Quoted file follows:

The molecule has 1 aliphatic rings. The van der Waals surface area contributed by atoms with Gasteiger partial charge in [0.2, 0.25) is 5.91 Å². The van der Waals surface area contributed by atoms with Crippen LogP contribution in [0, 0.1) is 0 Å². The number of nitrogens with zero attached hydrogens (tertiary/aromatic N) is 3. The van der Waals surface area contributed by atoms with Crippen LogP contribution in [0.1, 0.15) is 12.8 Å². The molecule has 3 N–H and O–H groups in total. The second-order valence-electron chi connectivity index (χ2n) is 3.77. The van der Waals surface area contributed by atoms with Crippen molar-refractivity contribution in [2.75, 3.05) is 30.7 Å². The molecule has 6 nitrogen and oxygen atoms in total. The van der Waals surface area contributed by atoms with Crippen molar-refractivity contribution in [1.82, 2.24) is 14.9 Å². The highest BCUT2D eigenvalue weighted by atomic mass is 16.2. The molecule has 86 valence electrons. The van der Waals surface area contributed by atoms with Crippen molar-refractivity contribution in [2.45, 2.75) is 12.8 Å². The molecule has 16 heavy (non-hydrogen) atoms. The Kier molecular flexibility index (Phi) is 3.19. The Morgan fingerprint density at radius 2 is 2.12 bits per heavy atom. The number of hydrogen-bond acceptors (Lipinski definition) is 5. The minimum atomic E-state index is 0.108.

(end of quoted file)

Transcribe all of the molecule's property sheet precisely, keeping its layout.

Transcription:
The molecule has 1 aliphatic rings. The van der Waals surface area contributed by atoms with Gasteiger partial charge in [0.2, 0.25) is 5.91 Å². The van der Waals surface area contributed by atoms with Crippen LogP contribution in [0, 0.1) is 0 Å². The number of nitrogens with zero attached hydrogens (tertiary/aromatic N) is 3. The van der Waals surface area contributed by atoms with Crippen LogP contribution in [0.1, 0.15) is 12.8 Å². The molecule has 3 N–H and O–H groups in total. The second-order valence-electron chi connectivity index (χ2n) is 3.77. The van der Waals surface area contributed by atoms with Crippen molar-refractivity contribution in [2.75, 3.05) is 30.7 Å². The molecule has 6 nitrogen and oxygen atoms in total. The van der Waals surface area contributed by atoms with Crippen molar-refractivity contribution in [1.82, 2.24) is 14.9 Å². The highest BCUT2D eigenvalue weighted by atomic mass is 16.2. The molecule has 86 valence electrons. The van der Waals surface area contributed by atoms with Crippen molar-refractivity contribution in [2.45, 2.75) is 12.8 Å². The molecule has 16 heavy (non-hydrogen) atoms. The Kier molecular flexibility index (Phi) is 3.19. The Morgan fingerprint density at radius 2 is 2.12 bits per heavy atom. The number of hydrogen-bond acceptors (Lipinski definition) is 5. The minimum atomic E-state index is 0.108.